Nagorno-Karabakh: Contested narratives

As patience runs out in Baku, there is a growing pressure on the government to liberate occupied territories.

Soldiers of the self-defense army of Nagorno-Karabakh gather in Martakert province in Nagorno-Karabakh
Armenian soldiers gather at their positions in Martakert province. [Reuters]

The recent outbreak of hostilities between Armenia and Azerbaijan in Nagorno-Karabakh seems to have caught the international community by surprise, with experts and commentators struggling to explain the causes and possible consequences of the ongoing clashes.

Meanwhile, international media coverage of the conflict is also proving to be problematic, and far from impartial.

It is often difficult to convey the complexity of this long-standing regional conflict – with deep historical roots and a challenging geopolitical context, and taking place in a relatively remote corner of Europe, in the Caucasus.

As the result, hostilities on the ground spill over into what can only be described as an information war, with both sides making claims and counterclaims, seeking to influence the way the conflict is presented to global audiences.

It is important, therefore, for international media outlets to ensure that their coverage reflects a contested nature of various narratives that are being put forward by both parties.

History is arguably the most important battlefield in this information war. For the Armenian side it is essential to minimise Azerbaijan’s historical claim on Karabakh (meaning Black Garden in Azeri language).

Hence, the claim lies on the insistence that the region was incorporated into Azerbaijan as late as the 1920s by the Soviet authorities.

For Azerbaijanis the roots of the conflict go back to the mass resettlement of Armenians from Ottoman and Persian empires in Karabakh in the first half of the 19th century, following the Russian imperial conquest of South Caucasus.

Yet, as historians argue, there is overwhelming evidence that the region was inhabited by both communities for centuries, going back into antiquity.

For Azerbaijan, the Karabakh conflict is first and foremost about these people, and the right of return of Karabakh Azerbaijani community and refugees from other occupied regions is a non-negotiable redline.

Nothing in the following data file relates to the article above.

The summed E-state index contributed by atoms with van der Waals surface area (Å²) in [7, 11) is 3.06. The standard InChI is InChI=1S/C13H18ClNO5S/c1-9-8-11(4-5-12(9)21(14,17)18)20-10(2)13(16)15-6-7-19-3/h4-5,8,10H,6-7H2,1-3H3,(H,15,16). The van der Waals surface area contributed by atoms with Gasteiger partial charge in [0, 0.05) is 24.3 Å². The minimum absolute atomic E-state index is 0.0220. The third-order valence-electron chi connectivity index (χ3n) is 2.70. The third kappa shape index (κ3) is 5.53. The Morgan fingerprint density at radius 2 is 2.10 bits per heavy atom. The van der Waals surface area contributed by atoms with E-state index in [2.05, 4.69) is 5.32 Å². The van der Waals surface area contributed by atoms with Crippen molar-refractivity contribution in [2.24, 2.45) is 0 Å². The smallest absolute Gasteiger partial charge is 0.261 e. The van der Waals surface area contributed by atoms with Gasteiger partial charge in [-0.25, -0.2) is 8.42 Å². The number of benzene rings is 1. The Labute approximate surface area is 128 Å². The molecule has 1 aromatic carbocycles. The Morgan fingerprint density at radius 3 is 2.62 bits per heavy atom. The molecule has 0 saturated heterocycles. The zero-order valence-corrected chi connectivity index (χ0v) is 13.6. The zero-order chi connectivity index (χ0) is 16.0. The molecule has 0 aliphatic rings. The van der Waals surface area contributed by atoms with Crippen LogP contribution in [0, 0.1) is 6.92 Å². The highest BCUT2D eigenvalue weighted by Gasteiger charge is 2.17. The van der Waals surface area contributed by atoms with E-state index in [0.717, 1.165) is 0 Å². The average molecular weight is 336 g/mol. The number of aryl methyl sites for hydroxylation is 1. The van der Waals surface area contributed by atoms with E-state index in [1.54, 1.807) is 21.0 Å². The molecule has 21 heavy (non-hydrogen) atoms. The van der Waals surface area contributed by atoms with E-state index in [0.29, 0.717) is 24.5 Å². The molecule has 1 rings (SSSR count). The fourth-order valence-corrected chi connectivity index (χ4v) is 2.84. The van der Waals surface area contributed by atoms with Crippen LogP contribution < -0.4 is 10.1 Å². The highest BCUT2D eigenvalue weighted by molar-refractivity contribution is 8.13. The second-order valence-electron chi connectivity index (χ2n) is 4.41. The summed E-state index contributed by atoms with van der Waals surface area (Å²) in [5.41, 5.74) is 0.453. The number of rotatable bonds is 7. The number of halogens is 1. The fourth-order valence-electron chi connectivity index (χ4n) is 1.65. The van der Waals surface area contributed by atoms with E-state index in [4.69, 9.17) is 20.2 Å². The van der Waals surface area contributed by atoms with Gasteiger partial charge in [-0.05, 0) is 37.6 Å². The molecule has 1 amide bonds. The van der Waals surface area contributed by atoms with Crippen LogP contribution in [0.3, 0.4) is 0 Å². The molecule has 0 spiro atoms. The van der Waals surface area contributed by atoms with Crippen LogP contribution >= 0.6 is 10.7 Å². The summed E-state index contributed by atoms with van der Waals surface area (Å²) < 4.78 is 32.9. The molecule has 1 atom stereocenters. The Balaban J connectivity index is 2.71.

As the great Armenian historian Ronald G Suny argues, nationalist narratives of both sides obscure a common Karabakh heritage in what is a shared homeland (PDF).

It is essential, therefore, that the international media coverage reflects the contested and complex nature of these competing historical paradigms, and avoids presenting any one perspective as the definitive universal truth.

Human cost

Another striking feature of current debates around the Karabakh conflict is an almost total omission from the discussions of more than a million refugees and internally displaced people.

As the conflict began with unilateral demand for secession from the Armenian community of Nagorno-Karabakh, in the early stages of the conflict (between 1988 and 1990) ethnic Armenians were expelled from Azerbaijan, while Azerbaijanis were expelled from Armenia.

This forced population exchange was accompanied by pogroms and violence. In Nagorno-Karabakh, as Armenian forces advanced, the entire Azerbaijani population was driven out in a campaign of ethnic cleansing, marked by massacres, such as the one that occurred at the Azeri town of Khojaly in February 1992.

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Some 25 percent of the Karabakh population (40,000 people, including members of my family) was forced to flee. By the time ceasefire was signed in 1994, a further 600,000 Azerbaijanis were forcibly expelled from the seven regions around Nagorno-Karabakh, which Armenians occupied in 1993-1994.

For Azerbaijan, the Karabakh conflict is first and foremost about these people, and the right of return of Karabakh Azerbaijani community and refugees from other occupied regions is a non-negotiable redline.

This is a view shared by the international community. In 1993 the United Nations Security Council passed four separate resolutions demanding Armenian withdrawal from the occupied territories.

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Last year the European Court of Human Rights confirmed that the Republic of Armenia “exercised effective control over Nagorno-Karabakh and the surrounding territories”.

And in a statement on Sunday, the President of the Parliamentary Assembly of the Council of Europe Pedro Agramunt called for the “the withdrawal of all Armenian armed troops from occupied Azerbaijani territories in compliance with UN Security Council resolutions”.

Paradoxically, none of these facts seem to be reflected in media coverage of the current fighting.


One glaringly obvious fact is that the breakdown of the ceasefire regime is a direct result of the failure of the international mediation effort, led by the so-called Organization for Security Co-operation in Europe (OSCE) Minsk Group, co-chaired by the United States, Russia and France. The Minsk Group experience is marked by 20 years of failure and ineptitude, and it is now widely seen as defunct.

For Azerbaijan full implementation of the UN Security Council resolutions is of utmost priority.

Yet, after two decades of fruitless talks, it is increasingly clear that Armenia has no incentive to make the necessary concessions to start a real peace process in accordance with those resolutions.

As patience runs out in Baku, there is a growing pressure on the Azeri government to unilaterally enforce the resolutions and liberate occupied territories. The current outbreak of hostilities should be viewed in this context.

Murad Gassanly is a researcher on energy security and geopolitics in South Caucasus.

The views expressed in this article are the author’s own and do not necessarily reflect Al Jazeera’s editorial policy.